glGenLists argumnet

The argument specifies the number of contiguos display list blocks but i have no idea how this is of any practical information to me.

In all the examples they simply put 1 in the argument.

In what scenarios would i have a number other than 1?

display lists are deprecated - I wouldn’t worry too much about them useless you are maintain old code

Are you serious? What has replaced them then?

Well, as the term range suggests, the return value + the range supplied by the developer lends itself perfect for iteration, as this contrived example shows:

GLsizei range    = 10;
GLuint  baseIdx  = glGenLists(range);
GLsizei rangeMax = 0;

// check if lists could all be generated
if(baseIdx > 0)
   rangeMax = baseIdx + range;
  // setup lists
  for(GLsizei idx = baseIdx; idx < rangeMax; ++idx)
       glNewList(idx, GL_COMPILE);
         // .. setup code for specific idx

// assuming all went well we could something like
// rendering only lists with even index
  for(GLsizei idx = baseIdx; idx < rangeMax; ++idx)
    if(!(idx % 2))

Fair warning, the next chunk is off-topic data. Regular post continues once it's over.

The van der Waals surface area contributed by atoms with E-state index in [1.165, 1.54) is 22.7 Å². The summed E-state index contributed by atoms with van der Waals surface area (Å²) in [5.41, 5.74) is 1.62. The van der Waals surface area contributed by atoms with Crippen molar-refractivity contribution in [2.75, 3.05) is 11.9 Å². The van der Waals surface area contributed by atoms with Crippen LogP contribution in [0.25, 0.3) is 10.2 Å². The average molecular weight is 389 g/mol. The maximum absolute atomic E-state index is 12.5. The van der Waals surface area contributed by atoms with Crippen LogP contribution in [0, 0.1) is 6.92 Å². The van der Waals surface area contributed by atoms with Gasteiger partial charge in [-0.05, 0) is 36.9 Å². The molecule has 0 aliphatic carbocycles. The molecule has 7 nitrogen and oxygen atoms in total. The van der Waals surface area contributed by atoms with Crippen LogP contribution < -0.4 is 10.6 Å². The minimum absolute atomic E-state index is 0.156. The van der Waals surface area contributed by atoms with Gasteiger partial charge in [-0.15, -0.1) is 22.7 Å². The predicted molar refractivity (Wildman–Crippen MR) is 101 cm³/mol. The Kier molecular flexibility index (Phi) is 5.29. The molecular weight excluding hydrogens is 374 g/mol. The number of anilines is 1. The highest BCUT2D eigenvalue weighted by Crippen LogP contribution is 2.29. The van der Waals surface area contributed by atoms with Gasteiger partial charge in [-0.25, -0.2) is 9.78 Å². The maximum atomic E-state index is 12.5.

// clean-up
glDeleteLists(baseIdx, range)


DISCLAIMER[/b]: The above example is untested and may not be error free!

glCallLists() works a little differently as it takes a void pointer to a list of names (i.e. values returned by glGenLists()). However, the API is inconsistent since you don’t get back an array and have to build that array yourself, if I’m not mistaken. In contrast, current APIs like glGenTextures(GLsizei n, GLuint * textures), let’s you specify a pointer to a contiguous block of memory directly and the parameter list of glDeleteTextures(GLsizei n, GLuint* textures) matches the generation API. BTW, display lists are fast but also completely static once set up so they don’t lend themselves to any streaming whatsoever. Also, since any state changes you compile into the list are static as well, you can’t, for instance, change a texture you want to use on the same unit used in the list since the list will simply override it.

Display lists aren’t deprecated. They have long been removed from core - with GL 3.1 to be exact.

There is no direct correlate. The way to go today is using vertex buffer objects if you want to be portable (core GL only) or use the NV bindless stuff if you’ve got an NVIDIA GPU. The latter I haven’t used myself but fellow board member Dark Photon suggested the following:

Before the end of the world finally hits us, you might want to check that stuff out. :wink:

you can continue to use display lists forever if you are just using opengl 1-2

They have long been removed from core

I stand corrected :frowning: